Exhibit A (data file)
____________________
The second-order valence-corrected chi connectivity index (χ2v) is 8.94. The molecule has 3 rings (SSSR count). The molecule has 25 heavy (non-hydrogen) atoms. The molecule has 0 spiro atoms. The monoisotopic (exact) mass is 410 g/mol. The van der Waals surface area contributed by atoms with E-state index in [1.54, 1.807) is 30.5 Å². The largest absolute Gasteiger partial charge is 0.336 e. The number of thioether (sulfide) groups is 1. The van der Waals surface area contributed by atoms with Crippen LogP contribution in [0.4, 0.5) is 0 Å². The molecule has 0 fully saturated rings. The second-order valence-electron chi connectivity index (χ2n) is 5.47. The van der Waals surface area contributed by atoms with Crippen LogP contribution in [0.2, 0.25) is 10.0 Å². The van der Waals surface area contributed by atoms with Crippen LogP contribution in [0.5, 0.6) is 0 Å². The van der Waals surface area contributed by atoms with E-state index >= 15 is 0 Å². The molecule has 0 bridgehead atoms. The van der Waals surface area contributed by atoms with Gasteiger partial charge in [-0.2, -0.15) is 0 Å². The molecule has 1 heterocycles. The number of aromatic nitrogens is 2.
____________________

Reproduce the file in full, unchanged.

The second-order valence-corrected chi connectivity index (χ2v) is 8.94. The molecule has 3 rings (SSSR count). The molecule has 25 heavy (non-hydrogen) atoms. The molecule has 0 spiro atoms. The monoisotopic (exact) mass is 410 g/mol. The van der Waals surface area contributed by atoms with E-state index in [1.54, 1.807) is 30.5 Å². The largest absolute Gasteiger partial charge is 0.336 e. The number of thioether (sulfide) groups is 1. The van der Waals surface area contributed by atoms with Crippen LogP contribution in [0.4, 0.5) is 0 Å². The molecule has 0 fully saturated rings. The second-order valence-electron chi connectivity index (χ2n) is 5.47. The van der Waals surface area contributed by atoms with Crippen LogP contribution in [0.2, 0.25) is 10.0 Å². The van der Waals surface area contributed by atoms with Crippen LogP contribution in [0.5, 0.6) is 0 Å². The van der Waals surface area contributed by atoms with E-state index >= 15 is 0 Å². The molecule has 0 bridgehead atoms. The van der Waals surface area contributed by atoms with Gasteiger partial charge in [-0.2, -0.15) is 0 Å². The molecule has 1 heterocycles. The number of aromatic nitrogens is 2.